Helping Kids Get into College
SMG students’ College AppAssist gives high schoolers a boost
It’s crunch time for Javier Plaza—he’s just one week away from taking the SATs. So at 11:30 on a Tuesday morning, Plaza meets up with Joseph McNiff in the Brighton High School library to help him prepare for the test. Books and worksheets are strewn across a large wooden table as the two review the formula for finding the area of a base of a cylinder.
“Area equals r2, so we have to solve for ‘r’,” says McNiff (SMG’14). Plaza starts to swipe his finger on his phone to pull up its calculator, but McNiff harkens back to his days of taking the SATs. “They don’t allow cell phones during the test,” he says, as he reaches into his backpack. “Here, I brought you an old-fashioned calculator to take with you.”
Plaza is enrolled in College AppAssist, a nonprofit organization formed by School of Management students that works with high schools to identify students who want to go to college, but lack a support system, and to match them with mentors who help them navigate the college admissions maze. The organization—made up of 11 BU students—is working with its first class, 10 Brighton High School seniors.
“When I met Joe for the first time I knew it would work,” says Plaza. “He helped me make a plan of going to a community college for two years, and then applying to a four-year school after that. I’m thinking about majoring in law, psychology, maybe music. I’m just excited to get there.”
College AppAssist works with students one-on-one, helping them with things that people with a strong home support system often take for granted—they tutor students for SATs, read over their Common Application essays, and help explain the workings of financial aid. A few weeks ago McNiff brought Plaza to BU to give him a college tour.
“College AppAssist started as a conversation between five friends our sophomore year,” says McNiff, the group’s founding president. “I like the idea that we’re only a few years older than the kids we’re working with, so we remember what it was like applying and how tough it can be.”
The organization was conceived in June 2012, but it had to secure IRS 501(c)(3) tax-exempt status before it could get off the ground. “It was an intense, monthslong process that required us to answer questions like how are you organized and what is your mission statement,” McNiff says. “It pointed out things to us that we hadn’t thought about or had overlooked. We were forced to get our ideas down on paper, and in the end it was really useful.”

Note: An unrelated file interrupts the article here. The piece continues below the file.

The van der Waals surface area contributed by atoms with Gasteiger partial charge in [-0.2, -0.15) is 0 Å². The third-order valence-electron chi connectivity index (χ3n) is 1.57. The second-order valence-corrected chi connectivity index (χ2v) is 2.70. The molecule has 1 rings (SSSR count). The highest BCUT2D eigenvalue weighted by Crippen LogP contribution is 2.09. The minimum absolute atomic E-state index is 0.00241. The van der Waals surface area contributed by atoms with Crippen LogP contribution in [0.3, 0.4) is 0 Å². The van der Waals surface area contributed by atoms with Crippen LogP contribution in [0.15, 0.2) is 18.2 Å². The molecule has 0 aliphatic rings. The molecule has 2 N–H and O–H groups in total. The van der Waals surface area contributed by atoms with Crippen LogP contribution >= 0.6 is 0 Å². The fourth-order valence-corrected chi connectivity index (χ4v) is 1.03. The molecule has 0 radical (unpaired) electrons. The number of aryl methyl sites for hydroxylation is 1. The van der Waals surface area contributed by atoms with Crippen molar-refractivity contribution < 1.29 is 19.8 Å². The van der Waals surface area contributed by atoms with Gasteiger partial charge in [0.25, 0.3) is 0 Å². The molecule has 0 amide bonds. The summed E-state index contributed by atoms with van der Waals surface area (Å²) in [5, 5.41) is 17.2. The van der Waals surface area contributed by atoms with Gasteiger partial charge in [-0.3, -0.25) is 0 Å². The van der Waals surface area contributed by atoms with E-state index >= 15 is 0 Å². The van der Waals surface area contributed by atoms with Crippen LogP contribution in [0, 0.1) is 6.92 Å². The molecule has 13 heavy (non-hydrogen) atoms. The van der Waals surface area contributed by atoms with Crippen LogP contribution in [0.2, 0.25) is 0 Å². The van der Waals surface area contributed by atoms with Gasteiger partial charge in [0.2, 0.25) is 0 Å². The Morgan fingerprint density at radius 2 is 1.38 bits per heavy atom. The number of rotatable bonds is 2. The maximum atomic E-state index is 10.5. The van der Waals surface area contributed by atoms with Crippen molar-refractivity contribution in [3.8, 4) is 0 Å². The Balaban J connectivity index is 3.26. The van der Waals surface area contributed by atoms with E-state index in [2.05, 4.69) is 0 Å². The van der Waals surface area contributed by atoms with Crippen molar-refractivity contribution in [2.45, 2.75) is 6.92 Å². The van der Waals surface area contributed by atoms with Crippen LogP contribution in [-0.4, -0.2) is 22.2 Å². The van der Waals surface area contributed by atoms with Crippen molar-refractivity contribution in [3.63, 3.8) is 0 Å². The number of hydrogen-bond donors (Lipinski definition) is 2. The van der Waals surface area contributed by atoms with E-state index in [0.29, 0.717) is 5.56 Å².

To encourage high school students to join the program, College AppAssist gives each $250 to use towards textbooks and tuition. The money comes from the more than $3,500 in corporate donations that the nonprofit has raised over the past year.
The group relies on high school guidance counselors and teachers to recommend students who would be a good fit. The enrollees are all low-income students and most come from families without college experience. Alexandria Chong (SMG’14), for example, works with a high school student who lived part of his life in an African refugee camp. “His Common App essay is about what education means to him,” Chong says. “He’s estranged from his mother, so I’ve been helping him think of which schools he should apply to and what he plans to major in—he’s thinking of engineering at one of the UMass schools.”
In addition to meeting with her student once a week, Rashidat Agboola (SMG’14), tricaptain of the BU women’s basketball team, texts and calls to see how his week is going. “Yesterday we worked on filling out his Common App and started talking about scholarships he can apply for,” she says. “I’m also connecting him with people who have graduated, so he can get an idea of what he wants to do. He knows that he can look to me for advice or help.”
College AppAssist members hope to expand to more local high schools next year and also to create a formal application process. They are considering starting branches of their nonprofit at other colleges.
McNiff is one of four seniors in the group committed to continuing their relationships even after they graduate. “We want to be seen as someone they can go to with questions as they navigate college,” says McNiff, who is thinking about law school after graduation. “Whether it’s which class to register for or a question about laundry, we want to be ongoing mentors.”4 Comments